Even at the briefest glance, Mitch Trubisky looks like best QB in this draft

It made me real nervous in 2012 when the Miami Dolphins spent the No. 8 overall draft pick on Ryan Tannehill, a guy who had started just 19 games at quarterback in college.

Now there’s a guy with fewer college starts, 13, who could go even higher to some NFL team on Thursday night.

MIAMI GARDENS – Former North Carolina Tar Heels quarterback Mitch Trubisky gets rid of a pass before Miami Hurricanes defensive lineman Joe Jackson (99) and defensive lineman RJ McIntosh (80) can get to him on October 15, 2016. (Allen Eyestone / The Palm Beach Post)

Mitch Trubisky of North Carolina might just be that good. In the one game I saw him play live, the Tar Heels’ 20-13 October win over Miami at Hard Rock Stadium, he looked like a natural fit for the pro game.

He threw 46 passes against the Hurricanes that day and got sacked just once, casually stepping or rolling out of trouble on several occasions while keeping his focus downfield and delivering the ball with such uncanny accuracy that the Tar Heels converted 14-of-23 third downs.

Trubisky threw a couple of touchdown passes against Miami, too. Each of those came on third-and-goal, and one of them came with 18 seconds left in the first half.

Getting touchdowns and not field goals in situations like that is the sign of a decisive, intelligent quarterback and in this case it made the difference between North Carolina upsetting the Hurricanes or letting them off the hook.

Oh, and Trubisky is sturdy at 6-feet-3 and 222 pounds. That doesn’t hurt, either.

Throw in a sensational career ratio of 41 touchdown passes to only 10 interceptions and a 67.5 completion percentage and you’ve got a quarterback who might go to the Browns or the 49ers or the Jets at the top of the first round, possibly ahead of Clemson’s Deshaun Watson, whose touchdown pass with 1 second remaining beat Alabama in January’s national championship game, and ahead of Notre Dame’s DeShone Kizer, too.

If that happens, Larry Fedora won’t be looking too sharp. He’s the North Carolina coach who liked another of his quarterbacks, Marquise Williams, a little bit more and made Trubisky wait until his junior season to become the starter.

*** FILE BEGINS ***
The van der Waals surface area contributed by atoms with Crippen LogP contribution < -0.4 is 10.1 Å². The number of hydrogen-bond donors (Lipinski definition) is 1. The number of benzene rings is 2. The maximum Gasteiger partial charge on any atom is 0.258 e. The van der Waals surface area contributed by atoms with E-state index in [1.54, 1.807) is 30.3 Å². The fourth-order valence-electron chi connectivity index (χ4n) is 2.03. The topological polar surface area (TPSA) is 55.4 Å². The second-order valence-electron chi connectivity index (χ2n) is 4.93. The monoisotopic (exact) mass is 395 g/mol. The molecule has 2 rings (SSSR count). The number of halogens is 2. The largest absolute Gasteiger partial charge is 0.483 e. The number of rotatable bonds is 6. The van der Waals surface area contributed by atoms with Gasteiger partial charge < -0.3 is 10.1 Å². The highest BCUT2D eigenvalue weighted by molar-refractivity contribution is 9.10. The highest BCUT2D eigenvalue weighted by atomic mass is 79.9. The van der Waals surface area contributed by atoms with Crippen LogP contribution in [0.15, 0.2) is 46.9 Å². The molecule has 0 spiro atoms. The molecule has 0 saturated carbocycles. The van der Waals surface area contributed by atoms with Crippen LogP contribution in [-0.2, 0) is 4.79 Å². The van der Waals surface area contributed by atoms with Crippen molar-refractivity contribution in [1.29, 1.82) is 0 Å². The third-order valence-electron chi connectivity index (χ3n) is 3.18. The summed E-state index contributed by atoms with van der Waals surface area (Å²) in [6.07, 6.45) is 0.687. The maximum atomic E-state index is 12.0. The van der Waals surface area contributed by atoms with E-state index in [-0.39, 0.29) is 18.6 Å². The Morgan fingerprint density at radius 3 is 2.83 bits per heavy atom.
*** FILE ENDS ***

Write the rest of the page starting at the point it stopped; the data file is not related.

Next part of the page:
Of course, college stats and fluid college situations don’t tell everything we need to know about a pro prospect.

Dan Fouts, for instance, threw 37 touchdown passes and 54 interceptions during his college career at Oregon.

Dan Marino was close to a wash with 79 touchdowns throws and 69 interceptions at Pitt.

Joe Montana threw 25 of each at Notre Dame.

Last, Tim Tebow was an absolute stats machine at Florida, throwing 88 touchdown passes and only 16 interceptons.

Trubisky doesn’t look exactly like any of those guys, but if he winds up with a decent team in a trade-down and not one of the pitiful outfits at the top of the draft, he could become a real star.

Think of Aaron Rodgers, who got just 22 college starts at California. He came there as a junior-college transfer who had received no major-college scholarships coming out of high school. Still, Rodgers decided to forego his senior season in college, just like Trubisky did, and wound up going 24th overall to the Green Bay Packers, a team that was set at quarterback with Brett Favre and could afford to work with the kid a while.

It’s a fantasy to think that the Dolphins, drafting 22nd overall in Thursday night’s draft, might get a similar chance to draft a talent like Trubisky.

If by some miracle, however, he fell that far, or even came close enough to make a draft-day trade feasible, Miami would be foolish not to take him. Can’t have too many quarterbacks on your roster with the potential to be great.

Tannehill’s potential will be played out in the next few years, it appears, and he’s coming off the first serious injury of his career.

Weird that I would be more excited about taking a quarterback with 13 college starts than I was about Tannehill with his 19 but, hey, people keep telling me that I’m a little weird to begin with.